A: Well, they can be - but see it from their point of view. You're 12, going on 13, and puberty's kicking in. How do you cope with the growth spurts, bodily secretions and odours, the spots, a breaking voice (if you're a boy)? Even if none of these has happened yet, you feel just as bad because you think you're being left behind. Your parents expect you to behave more like a grown-up, but won't give you the freedom you want. Anyway, you don't have the money to support your independence. You're not even a proper teenager. If you're a boy, you're suddenly competing with people who used to be your mates. If you're a girl, you either belong to a little clique or you're emphatically outside it - and it's a struggle to keep up your social position.
You're in educational limbo. You were pampered and supported in Year 7, but now you have to look after yourself and show how much better you are than the new kids. You have no immediate educational goal as Sats are a long way off, so why bother?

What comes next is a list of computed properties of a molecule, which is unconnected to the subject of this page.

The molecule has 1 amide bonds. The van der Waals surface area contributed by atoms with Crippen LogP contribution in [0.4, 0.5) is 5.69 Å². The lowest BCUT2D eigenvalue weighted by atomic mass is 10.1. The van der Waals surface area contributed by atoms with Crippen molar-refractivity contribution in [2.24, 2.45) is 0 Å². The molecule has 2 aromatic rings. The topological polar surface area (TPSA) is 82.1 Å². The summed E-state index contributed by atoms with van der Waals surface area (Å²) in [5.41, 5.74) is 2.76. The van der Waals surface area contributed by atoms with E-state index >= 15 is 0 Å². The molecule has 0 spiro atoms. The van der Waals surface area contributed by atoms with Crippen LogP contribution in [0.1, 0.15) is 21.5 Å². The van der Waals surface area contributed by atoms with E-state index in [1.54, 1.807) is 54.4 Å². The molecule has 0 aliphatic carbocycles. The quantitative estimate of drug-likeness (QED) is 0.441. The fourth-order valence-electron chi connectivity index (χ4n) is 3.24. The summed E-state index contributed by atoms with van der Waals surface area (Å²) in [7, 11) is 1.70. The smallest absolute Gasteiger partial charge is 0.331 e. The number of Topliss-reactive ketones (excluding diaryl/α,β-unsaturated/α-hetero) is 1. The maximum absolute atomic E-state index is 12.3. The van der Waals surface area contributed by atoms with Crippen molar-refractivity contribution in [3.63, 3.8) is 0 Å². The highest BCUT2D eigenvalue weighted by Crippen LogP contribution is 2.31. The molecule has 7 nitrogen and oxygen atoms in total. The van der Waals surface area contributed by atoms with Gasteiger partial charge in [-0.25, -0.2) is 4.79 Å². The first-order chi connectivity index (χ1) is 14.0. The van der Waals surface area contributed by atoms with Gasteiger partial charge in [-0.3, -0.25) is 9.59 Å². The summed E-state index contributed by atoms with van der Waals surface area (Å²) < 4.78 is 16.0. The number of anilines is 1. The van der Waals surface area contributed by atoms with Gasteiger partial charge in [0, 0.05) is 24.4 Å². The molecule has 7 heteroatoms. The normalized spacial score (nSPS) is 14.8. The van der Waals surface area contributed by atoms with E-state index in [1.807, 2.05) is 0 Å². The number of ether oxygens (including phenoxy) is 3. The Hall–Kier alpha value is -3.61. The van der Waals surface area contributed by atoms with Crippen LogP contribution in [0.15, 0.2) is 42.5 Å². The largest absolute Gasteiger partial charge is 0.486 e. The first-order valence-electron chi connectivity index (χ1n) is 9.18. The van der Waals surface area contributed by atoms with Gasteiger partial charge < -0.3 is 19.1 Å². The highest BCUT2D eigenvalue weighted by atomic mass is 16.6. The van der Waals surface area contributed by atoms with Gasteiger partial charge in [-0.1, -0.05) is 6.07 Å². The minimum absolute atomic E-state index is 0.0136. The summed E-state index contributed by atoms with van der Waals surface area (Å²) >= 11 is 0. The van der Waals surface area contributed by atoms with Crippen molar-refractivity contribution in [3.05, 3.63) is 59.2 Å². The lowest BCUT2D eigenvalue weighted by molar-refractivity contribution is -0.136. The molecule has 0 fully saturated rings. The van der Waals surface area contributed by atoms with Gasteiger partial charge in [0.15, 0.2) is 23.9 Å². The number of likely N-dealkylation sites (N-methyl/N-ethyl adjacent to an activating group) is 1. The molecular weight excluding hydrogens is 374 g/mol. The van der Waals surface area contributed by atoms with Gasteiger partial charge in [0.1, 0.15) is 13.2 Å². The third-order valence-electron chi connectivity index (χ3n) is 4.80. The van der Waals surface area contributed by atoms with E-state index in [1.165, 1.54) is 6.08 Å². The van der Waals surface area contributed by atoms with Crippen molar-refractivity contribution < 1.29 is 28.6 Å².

If you had to cope with all that, how attentive would you be? Put yourself in their shoes before being too hard on them. Be sympathetic but firm - you're probably one of the few reliable, fixed points in their lives, and they need that stability. Don't let their gaucheness and their misplaced assertiveness goad you. Be patient, play the long game - they'll grow out of their awfulness.